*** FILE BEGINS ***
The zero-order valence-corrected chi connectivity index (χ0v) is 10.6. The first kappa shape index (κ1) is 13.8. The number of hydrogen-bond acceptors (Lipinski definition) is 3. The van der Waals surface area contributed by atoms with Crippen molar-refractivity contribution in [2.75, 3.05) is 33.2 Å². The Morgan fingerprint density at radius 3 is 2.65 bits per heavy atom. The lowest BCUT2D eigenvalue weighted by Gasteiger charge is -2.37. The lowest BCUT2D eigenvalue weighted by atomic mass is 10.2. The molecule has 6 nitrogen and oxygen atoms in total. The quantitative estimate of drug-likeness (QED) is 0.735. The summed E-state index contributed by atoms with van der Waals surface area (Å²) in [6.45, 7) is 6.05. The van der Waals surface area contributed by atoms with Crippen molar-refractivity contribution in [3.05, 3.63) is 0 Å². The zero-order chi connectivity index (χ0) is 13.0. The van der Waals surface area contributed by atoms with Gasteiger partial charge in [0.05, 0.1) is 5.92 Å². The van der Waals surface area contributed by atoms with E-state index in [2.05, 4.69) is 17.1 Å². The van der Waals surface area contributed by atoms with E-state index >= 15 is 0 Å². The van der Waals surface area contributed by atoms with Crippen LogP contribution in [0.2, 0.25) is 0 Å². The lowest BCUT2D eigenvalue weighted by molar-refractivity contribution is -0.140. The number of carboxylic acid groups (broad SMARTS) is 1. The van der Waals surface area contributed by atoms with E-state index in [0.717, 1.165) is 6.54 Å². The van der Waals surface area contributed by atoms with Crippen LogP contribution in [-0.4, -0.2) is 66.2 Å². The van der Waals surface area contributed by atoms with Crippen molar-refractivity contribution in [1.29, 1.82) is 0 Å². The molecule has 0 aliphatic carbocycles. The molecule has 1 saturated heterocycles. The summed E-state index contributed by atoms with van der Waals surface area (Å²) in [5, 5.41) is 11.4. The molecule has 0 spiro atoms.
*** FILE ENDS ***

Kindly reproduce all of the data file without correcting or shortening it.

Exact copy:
The zero-order valence-corrected chi connectivity index (χ0v) is 10.6. The first kappa shape index (κ1) is 13.8. The number of hydrogen-bond acceptors (Lipinski definition) is 3. The van der Waals surface area contributed by atoms with Crippen molar-refractivity contribution in [2.75, 3.05) is 33.2 Å². The Morgan fingerprint density at radius 3 is 2.65 bits per heavy atom. The lowest BCUT2D eigenvalue weighted by Gasteiger charge is -2.37. The lowest BCUT2D eigenvalue weighted by atomic mass is 10.2. The molecule has 6 nitrogen and oxygen atoms in total. The quantitative estimate of drug-likeness (QED) is 0.735. The summed E-state index contributed by atoms with van der Waals surface area (Å²) in [6.45, 7) is 6.05. The van der Waals surface area contributed by atoms with Crippen molar-refractivity contribution in [3.05, 3.63) is 0 Å². The zero-order chi connectivity index (χ0) is 13.0. The van der Waals surface area contributed by atoms with Gasteiger partial charge in [0.05, 0.1) is 5.92 Å². The van der Waals surface area contributed by atoms with E-state index in [2.05, 4.69) is 17.1 Å². The van der Waals surface area contributed by atoms with E-state index >= 15 is 0 Å². The van der Waals surface area contributed by atoms with Crippen LogP contribution in [0.2, 0.25) is 0 Å². The lowest BCUT2D eigenvalue weighted by molar-refractivity contribution is -0.140. The number of carboxylic acid groups (broad SMARTS) is 1. The van der Waals surface area contributed by atoms with E-state index in [0.717, 1.165) is 6.54 Å². The van der Waals surface area contributed by atoms with Crippen LogP contribution in [-0.4, -0.2) is 66.2 Å². The van der Waals surface area contributed by atoms with Crippen molar-refractivity contribution in [1.29, 1.82) is 0 Å². The molecule has 0 aliphatic carbocycles. The molecule has 1 saturated heterocycles. The summed E-state index contributed by atoms with van der Waals surface area (Å²) in [5, 5.41) is 11.4. The molecule has 0 spiro atoms.